How to enhance the board evaluation process
The corporate secretary or governance professional is increasingly taking centre-stage in convincing the board of the value of a thorough evaluation process and in facilitating the process and coordinating the remedial actions.
That is a key finding detailed in a research report, Global Board Evaluation Practices and Trends: Lessons for the Corporate Secretary, released by the Corporate Secretaries International Association in collaboration with Diligent, a provider of communication and collaboration tools.
The report, which was conducted among senior executives such as executive and non-executive directors and corporate secretaries in various countries, indicates that nearly one in three (31 per cent) evaluation processes are spearheaded by corporate secretaries or governance professionals.
To perform this role effectively, it notes that it is important for corporate secretaries and governance professionals to understand why board evaluation (and in fact board performance generally) matters and the value that can be added through a good board evaluation process.
‘As a result of human nature, many directors feel uncomfortable with the idea of being evaluated,’ it observes.
Even if evaluations are not required by regulation, the report says it’s a vital part of the company secretary or governance professional’s role to convince directors of the need for, and value of, a good board evaluation process.
It also recommends establishing a data base of information supporting these messages to directors and identifying barriers in the company that prohibit effective board evaluations.
Barriers could include an inappropriate balance between executives and non-executives; a lack of independence and conflicts of interest; a clash of personalities leading to a competitive environment and a lack of knowledge, skill and expertise.
‘The company secretary or governance professional will need to expect such barriers at some point and navigate the way to reaching a harmonious and effective environment where board evaluations become a welcomed initiative as opposed to a laborious task – and ultimately an environment which makes good corporate governance a top priority,’ the report states.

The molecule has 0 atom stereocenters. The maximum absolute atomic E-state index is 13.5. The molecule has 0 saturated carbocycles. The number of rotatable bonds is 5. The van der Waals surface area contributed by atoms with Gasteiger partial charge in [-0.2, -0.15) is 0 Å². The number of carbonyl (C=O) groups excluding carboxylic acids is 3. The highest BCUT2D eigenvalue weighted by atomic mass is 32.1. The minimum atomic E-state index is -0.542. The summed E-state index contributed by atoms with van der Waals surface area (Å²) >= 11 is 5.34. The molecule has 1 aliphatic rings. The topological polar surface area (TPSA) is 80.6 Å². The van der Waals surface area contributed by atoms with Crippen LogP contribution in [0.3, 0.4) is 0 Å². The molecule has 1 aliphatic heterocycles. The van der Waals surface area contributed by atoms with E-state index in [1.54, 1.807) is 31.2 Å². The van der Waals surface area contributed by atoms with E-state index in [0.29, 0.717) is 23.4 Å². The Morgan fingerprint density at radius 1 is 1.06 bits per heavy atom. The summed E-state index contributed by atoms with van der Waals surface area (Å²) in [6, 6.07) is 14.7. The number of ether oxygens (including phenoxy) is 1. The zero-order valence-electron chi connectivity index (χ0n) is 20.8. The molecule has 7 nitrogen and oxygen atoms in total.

It adds that repeating the same process too many times may negatively affect the improvements post an evaluation. ‘The role of the corporate secretary or governance professional thus also extends to convincing the board of refreshing the process regularly to ensure it remains robust enough to retain the intended benefit.’
The research report also notes a growing use of technology in facilitating the questionnaire portion of the evaluation process. The many benefits of taking this route, it says, include convenience and ease, increased security and access to anonymous data for benchmarking.
The study detected a bigger improvement after an evaluation when the process concluded with a formal report.
‘Although this may be standard practice when evaluations are facilitated by external parties, internally facilitated processes do not necessarily always properly conclude the process,’ it states.
This report should include a comparison to the previous years’ results, indicating repetitive issues or improvements achieved as well as key deficiencies and proposed remedial actions to address them (including responsibility and deadlines).
The research also emphasised that the perceived value of an evaluation is affected by the number of recommendations implemented. As such, it recommends that corporate secretaries or governance professionals ensure that progress against the agreed remedial actions is discussed at least quarterly in order to retain momentum.
In addition, the corporate secretary or governance professional should facilitate or coordinate any agreed interventions, such as training or board development.
The report also advises corporate secretaries and governance professionals to challenge the company to report transparently and openly.
‘Although the research indicated that many companies are still only reporting very basic information, we are seeing more corporate governance codes requiring greater detail and additional transparent disclosure of board effectiveness evaluation processes and outcomes,’ says the report.
The research found that while some boards merely report that an evaluation took place, the corporate secretary should encourage more qualitative information to be shared, thus increasing accountability and good corporate governance.